Humans of IEEE WIE highlights a dedicated WIE volunteer who is well known for his/her notable contribution to IEEE WIE.

Noel N. Schulz, PhD, IEEE Fellow and ASEE Fellow
Bob Ferguson Endowed Professor
Inaugural Director, Institute for Northwest Energy Futures (INEF)

IEEE WIE: Please give us a brief introduction about yourself and your family.

Hello! I am Dr. Noel Schulz from Washington State University (WSU). I’ve been a faculty member in electrical engineering for over 30 years working at six different US universities and hold the Bob Ferguson Endowed Professorship. I also serve as the inaugural Director for the Institute for Northwest Energy Futures (INEF) I have been active in IEEE since I was an undergraduate student and served on the IEEE Power & Energy Society Governing Board for 12 years, serving as PES President from 2021-2013.
My husband, Kirk and I met as undergraduates at Virginia Tech. Kirk’s background is Chemical Engineering and he is a university administrator at WSU. We have two grown sons, Timothy and Andrew. Timothy is a computer scientist working in cybersecurity and Andrew has his PhD in Mechanical Engineering and is doing a post-doc in Germany.

IEEE WIE: What is your specific area of STEM?

My STEM area is electrical engineering with a specialization in power engineering. My activities involve the modeling and simulation of electric power grids including smart grids, renewable energy, storage and microgrids. One of my recent research projects included working with partners from India to design and implement a solar/storage/biomass microgrid for two villages. I had a chance to meet with the women of the villages to learn how reliable electricity was changing their lives. It reminded me of the impact of engineering solutions.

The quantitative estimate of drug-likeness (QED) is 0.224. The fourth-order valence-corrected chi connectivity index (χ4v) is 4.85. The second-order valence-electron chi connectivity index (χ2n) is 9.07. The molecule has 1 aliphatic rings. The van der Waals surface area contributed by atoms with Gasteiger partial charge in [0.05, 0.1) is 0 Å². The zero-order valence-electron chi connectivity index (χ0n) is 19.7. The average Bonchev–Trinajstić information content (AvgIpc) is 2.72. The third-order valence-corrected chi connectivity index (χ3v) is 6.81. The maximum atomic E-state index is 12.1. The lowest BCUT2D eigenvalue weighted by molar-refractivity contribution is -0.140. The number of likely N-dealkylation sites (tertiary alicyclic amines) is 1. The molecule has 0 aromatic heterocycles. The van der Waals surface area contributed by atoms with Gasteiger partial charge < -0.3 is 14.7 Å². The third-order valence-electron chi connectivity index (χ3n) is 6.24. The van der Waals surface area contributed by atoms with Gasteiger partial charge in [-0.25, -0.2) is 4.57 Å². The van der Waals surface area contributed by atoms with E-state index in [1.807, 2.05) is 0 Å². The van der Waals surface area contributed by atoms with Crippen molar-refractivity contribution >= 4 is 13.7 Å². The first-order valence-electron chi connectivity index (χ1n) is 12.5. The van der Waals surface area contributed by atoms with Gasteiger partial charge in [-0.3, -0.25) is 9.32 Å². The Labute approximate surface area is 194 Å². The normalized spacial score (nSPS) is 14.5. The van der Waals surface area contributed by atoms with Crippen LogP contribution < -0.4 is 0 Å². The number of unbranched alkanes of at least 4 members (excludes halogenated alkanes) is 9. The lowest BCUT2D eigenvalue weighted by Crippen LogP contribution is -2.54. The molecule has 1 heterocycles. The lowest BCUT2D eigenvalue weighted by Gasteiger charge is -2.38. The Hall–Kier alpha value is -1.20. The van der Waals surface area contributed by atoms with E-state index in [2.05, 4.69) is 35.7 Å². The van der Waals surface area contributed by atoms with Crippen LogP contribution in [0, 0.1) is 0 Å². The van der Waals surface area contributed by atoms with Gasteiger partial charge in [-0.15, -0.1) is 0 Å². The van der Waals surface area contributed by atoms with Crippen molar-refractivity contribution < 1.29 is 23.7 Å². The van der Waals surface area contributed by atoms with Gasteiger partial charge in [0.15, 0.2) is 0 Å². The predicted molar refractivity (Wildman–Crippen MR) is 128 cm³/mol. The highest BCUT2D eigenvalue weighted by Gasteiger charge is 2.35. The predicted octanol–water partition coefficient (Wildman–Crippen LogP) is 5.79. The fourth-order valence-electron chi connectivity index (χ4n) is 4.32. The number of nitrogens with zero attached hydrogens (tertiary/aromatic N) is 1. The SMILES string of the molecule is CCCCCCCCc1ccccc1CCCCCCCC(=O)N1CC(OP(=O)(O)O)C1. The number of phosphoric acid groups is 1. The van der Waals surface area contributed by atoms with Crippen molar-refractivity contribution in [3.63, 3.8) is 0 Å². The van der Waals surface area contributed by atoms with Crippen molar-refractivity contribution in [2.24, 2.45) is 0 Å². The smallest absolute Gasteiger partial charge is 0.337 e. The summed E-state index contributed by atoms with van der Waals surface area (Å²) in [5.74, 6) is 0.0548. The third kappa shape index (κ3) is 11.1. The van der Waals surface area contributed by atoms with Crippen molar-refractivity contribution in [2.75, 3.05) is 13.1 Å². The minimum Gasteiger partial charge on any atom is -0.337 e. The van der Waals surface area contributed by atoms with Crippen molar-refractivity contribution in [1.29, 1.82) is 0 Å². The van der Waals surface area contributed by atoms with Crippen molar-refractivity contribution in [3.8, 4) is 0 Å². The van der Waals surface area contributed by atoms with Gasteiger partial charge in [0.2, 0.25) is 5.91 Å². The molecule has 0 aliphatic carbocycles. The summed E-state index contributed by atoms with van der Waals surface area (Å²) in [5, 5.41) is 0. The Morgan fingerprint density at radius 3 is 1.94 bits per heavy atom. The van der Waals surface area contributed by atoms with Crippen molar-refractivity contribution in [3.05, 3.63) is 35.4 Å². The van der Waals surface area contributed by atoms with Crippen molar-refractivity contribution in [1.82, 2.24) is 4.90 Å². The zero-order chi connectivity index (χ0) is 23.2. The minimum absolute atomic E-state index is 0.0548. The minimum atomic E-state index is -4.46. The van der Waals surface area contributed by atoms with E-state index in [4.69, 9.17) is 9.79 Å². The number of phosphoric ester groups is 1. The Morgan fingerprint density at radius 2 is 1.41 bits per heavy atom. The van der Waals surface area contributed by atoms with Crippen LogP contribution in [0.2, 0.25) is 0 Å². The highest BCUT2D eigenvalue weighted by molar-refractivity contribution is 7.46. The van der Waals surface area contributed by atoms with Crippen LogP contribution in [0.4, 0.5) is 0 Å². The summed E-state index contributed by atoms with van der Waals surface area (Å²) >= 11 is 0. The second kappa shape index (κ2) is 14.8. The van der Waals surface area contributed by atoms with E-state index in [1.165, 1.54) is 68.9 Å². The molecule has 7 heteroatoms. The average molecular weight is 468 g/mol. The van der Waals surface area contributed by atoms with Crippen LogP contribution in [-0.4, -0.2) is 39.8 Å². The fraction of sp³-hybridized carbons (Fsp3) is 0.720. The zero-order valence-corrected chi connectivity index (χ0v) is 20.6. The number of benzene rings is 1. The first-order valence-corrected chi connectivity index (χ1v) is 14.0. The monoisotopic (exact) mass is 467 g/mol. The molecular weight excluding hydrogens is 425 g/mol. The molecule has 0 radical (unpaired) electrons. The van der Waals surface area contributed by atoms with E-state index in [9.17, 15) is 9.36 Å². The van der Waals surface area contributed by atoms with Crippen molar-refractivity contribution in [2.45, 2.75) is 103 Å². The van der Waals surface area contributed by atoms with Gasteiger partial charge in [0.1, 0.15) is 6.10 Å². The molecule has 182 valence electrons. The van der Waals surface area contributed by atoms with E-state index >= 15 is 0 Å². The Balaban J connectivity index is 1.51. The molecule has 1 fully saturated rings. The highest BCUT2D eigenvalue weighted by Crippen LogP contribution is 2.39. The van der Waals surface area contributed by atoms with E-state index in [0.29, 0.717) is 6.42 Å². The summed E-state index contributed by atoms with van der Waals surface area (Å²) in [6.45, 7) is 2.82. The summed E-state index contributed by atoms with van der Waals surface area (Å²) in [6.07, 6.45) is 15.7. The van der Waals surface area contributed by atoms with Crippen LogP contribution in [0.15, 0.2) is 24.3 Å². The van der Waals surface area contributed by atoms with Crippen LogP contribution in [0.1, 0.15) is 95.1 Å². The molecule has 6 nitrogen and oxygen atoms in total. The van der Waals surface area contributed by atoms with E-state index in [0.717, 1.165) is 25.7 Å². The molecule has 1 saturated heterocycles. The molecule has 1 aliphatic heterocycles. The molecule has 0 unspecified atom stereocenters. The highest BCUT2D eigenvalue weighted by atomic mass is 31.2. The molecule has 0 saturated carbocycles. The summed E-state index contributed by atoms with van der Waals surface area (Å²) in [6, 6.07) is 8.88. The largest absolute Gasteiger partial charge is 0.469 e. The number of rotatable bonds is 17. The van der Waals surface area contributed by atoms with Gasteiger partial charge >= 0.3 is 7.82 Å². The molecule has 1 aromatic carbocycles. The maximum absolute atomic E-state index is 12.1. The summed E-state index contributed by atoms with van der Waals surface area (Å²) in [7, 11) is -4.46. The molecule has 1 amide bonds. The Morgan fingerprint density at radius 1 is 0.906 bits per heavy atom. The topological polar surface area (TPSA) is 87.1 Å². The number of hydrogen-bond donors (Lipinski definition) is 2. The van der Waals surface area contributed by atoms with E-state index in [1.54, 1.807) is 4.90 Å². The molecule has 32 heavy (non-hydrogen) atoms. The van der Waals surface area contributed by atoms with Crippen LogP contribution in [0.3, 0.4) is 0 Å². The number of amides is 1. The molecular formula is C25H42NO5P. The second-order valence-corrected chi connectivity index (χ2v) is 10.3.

My second STEM interest area is the recruitment, retention, and promotion of women within STEM. This includes STEM students, faculty, and professionals. I was honored in 2023 when my efforts in this area were recognized with the IEEE Women in Technology and Leadership Award. My parents were able to celebrate with me as shown in my picture.

IEEE WIE: Please tell us something interesting about your life that may be why you chose the STEM field.
My dad was an electrical engineering professor, and my mom was an elementary school teacher, so I was interested in engineering education from an early age. When I was in middle school, I built a TV with my Dad from many parts. I had resistor earrings that I helped solder. I loved science and math so engineering was a great pathway for me. I became interested in power engineering because I thought there was an opportunity for me to help provide clean, reliable power solutions.

IEEE WIE: As an empowered woman, please share how you plan to empower other women. How do you encourage them to take leadership positions?

I believe networks are a key part of empowering women. I helped develop a Women Power Faculty network in PES, that started with five faculty in the mid-1990s and now has over 30 women invited annually to our get together during the IEEE PES Annual Meeting.
As a faculty member, I like to meet with early career women faculty and graduate students to discuss their opportunities and challenges and provide suggestions based on my experiences. I love connecting women engineers and engineering students with other women to network and learn from each other.